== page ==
In its most glamorous form, the profession of wine buyer appears to be an enviable one: travel to exotic foreign climes, copious amounts of ‘research’ involving fine wine and food, and the power to decide what wines should be offered to an unsuspecting population.
The reality is somewhat more prosaic – and, invariably, it’s challenging work. For instance, Mike Roberts, sommelier manager for Co-op Wines Spirits Beer in Alberta, Canada (part of Calgary Co-op with 24 liquor stores), has a lengthy list of responsibilities that extends well beyond sourcing, pricing and tracking wine purchases; he also plans, co-ordinates and communicates wine promotions, handles in-house wine education (including WSET programmes), and cultivates relationships with suppliers and industry partners.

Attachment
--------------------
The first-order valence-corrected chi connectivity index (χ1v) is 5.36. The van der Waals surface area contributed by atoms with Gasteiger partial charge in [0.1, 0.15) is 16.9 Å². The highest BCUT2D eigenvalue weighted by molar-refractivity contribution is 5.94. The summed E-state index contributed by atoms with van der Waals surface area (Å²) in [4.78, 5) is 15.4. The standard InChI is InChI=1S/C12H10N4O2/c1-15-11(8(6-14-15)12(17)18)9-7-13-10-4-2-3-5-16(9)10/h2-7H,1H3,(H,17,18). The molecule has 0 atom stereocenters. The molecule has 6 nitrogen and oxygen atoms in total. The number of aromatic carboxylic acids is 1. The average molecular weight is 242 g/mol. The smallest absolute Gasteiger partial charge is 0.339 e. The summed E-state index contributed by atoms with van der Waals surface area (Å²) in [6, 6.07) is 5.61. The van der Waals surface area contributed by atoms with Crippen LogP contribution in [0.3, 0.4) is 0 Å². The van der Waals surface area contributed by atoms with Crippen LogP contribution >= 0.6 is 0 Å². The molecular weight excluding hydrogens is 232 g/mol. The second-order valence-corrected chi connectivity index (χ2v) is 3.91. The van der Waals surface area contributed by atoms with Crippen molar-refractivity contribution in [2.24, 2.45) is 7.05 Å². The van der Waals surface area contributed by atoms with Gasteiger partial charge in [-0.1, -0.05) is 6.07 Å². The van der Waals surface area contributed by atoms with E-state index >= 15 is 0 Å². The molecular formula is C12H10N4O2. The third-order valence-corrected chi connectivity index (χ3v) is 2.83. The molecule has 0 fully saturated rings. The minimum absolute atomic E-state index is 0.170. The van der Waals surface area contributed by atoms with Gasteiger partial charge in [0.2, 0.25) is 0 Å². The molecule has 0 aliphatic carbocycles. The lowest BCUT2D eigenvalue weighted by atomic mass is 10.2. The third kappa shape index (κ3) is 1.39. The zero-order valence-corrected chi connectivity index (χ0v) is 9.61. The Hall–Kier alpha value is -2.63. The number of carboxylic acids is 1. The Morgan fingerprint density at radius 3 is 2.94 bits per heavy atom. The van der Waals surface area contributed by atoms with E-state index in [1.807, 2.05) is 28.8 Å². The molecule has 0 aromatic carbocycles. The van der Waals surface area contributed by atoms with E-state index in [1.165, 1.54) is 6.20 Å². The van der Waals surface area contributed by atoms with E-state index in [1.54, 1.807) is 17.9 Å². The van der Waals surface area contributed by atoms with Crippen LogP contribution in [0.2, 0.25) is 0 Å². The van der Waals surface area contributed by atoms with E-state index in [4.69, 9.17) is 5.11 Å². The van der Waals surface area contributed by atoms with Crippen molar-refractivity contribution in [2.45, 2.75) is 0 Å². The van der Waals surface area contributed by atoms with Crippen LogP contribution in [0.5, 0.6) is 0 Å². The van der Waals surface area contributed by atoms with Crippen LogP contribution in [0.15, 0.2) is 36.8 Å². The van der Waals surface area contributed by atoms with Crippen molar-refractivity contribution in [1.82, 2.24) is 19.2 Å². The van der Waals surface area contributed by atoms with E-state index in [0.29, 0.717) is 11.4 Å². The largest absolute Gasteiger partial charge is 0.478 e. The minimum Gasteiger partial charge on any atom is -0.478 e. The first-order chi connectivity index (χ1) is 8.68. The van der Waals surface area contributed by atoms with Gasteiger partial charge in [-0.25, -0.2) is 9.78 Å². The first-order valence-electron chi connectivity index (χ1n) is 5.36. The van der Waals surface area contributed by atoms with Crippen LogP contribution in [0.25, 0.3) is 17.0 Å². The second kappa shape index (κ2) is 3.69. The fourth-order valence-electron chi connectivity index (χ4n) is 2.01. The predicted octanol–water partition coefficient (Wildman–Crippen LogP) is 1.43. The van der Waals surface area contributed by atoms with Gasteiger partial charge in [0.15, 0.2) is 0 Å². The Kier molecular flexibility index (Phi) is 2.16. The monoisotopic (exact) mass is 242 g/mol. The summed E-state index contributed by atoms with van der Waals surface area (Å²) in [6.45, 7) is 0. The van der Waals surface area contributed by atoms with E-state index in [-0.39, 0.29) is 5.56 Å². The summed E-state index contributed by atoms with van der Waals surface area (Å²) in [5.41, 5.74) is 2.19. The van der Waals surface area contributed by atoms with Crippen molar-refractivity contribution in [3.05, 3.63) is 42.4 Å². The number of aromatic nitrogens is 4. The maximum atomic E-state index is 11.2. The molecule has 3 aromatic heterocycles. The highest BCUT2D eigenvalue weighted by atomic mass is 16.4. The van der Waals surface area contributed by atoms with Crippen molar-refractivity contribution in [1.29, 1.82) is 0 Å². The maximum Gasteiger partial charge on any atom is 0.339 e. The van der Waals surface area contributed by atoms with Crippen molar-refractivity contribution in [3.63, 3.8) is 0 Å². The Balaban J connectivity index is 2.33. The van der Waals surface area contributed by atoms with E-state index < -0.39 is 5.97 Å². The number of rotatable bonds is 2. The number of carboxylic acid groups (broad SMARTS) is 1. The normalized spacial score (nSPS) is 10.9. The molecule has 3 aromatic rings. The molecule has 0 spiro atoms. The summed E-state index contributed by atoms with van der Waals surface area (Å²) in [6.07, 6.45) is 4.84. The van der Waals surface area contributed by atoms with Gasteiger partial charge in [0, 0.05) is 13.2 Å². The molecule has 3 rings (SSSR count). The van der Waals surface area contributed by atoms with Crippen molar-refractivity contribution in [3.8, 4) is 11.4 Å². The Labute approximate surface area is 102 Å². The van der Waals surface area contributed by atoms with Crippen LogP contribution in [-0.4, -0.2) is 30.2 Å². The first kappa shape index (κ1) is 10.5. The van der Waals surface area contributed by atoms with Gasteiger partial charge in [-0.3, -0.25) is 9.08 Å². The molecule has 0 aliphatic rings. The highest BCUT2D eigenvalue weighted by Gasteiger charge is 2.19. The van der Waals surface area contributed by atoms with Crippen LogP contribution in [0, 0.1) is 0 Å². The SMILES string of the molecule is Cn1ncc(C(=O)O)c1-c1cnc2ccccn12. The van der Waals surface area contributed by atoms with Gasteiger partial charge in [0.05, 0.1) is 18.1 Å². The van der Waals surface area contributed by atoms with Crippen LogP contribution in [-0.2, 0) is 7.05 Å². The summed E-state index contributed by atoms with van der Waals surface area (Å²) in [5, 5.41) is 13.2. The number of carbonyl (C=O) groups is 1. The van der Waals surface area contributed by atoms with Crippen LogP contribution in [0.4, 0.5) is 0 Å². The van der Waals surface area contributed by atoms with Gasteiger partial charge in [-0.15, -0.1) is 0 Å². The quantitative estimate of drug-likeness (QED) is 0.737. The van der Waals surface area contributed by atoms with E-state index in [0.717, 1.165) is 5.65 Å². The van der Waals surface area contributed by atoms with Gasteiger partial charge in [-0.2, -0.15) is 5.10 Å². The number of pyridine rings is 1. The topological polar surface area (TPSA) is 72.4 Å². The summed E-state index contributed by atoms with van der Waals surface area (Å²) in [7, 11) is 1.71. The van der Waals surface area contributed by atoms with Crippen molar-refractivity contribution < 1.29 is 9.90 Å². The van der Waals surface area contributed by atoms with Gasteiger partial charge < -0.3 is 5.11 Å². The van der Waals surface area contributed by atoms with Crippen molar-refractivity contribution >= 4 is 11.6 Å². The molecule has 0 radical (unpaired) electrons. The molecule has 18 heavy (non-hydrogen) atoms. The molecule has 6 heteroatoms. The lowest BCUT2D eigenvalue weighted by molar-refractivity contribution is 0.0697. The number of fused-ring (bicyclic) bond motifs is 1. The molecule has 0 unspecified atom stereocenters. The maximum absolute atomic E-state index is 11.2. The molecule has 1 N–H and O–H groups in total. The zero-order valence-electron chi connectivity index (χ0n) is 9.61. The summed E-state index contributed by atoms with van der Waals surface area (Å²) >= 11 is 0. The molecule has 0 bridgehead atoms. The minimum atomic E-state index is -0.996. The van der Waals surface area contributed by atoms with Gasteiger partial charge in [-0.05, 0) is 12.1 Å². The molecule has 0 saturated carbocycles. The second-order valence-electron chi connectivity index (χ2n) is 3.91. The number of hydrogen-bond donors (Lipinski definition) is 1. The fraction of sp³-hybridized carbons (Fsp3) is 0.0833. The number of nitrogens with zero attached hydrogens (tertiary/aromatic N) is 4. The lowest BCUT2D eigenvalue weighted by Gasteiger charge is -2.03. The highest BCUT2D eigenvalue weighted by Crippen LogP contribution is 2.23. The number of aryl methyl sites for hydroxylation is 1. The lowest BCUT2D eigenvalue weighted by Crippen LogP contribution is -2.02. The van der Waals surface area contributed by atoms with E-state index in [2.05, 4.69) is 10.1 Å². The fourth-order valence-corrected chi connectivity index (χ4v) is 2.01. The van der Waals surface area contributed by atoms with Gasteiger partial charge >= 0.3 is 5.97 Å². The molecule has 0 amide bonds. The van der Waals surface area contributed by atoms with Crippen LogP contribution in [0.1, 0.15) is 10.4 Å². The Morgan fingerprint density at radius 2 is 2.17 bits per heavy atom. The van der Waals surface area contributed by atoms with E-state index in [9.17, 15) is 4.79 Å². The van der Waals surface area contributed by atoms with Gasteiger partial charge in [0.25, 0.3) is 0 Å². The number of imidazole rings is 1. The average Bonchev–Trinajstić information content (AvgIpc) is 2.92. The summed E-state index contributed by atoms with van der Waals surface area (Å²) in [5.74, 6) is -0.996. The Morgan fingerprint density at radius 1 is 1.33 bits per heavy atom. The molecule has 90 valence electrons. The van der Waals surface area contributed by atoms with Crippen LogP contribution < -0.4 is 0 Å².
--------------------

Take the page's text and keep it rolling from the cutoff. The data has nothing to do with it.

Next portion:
As the breadth of those responsibilities suggests, this is a job that demands a range of skills, from the ability to negotiate to a sound technical knowledge of wine. Roberts mentions a ‘strong and deep’ understanding of market drivers, trends and influences, as well as excellent organisational skills, leadership qualities, confidence and having an engaging and persuasive personality.
‘An unending passion for all things wine’ is also key, says Sonal Holland, wine director at India-based ITC Hotels, a luxury hotel chain with nearly 100 locations, along with an ‘impeccable reputation’ and the utmost integrity.
‘Be honest,’ advises a wine buyer for a leading UK retail chain. ‘There is no way you can know everything about wine, so don’t pretend you do. The great thing about the wine category is that every day is a school day.’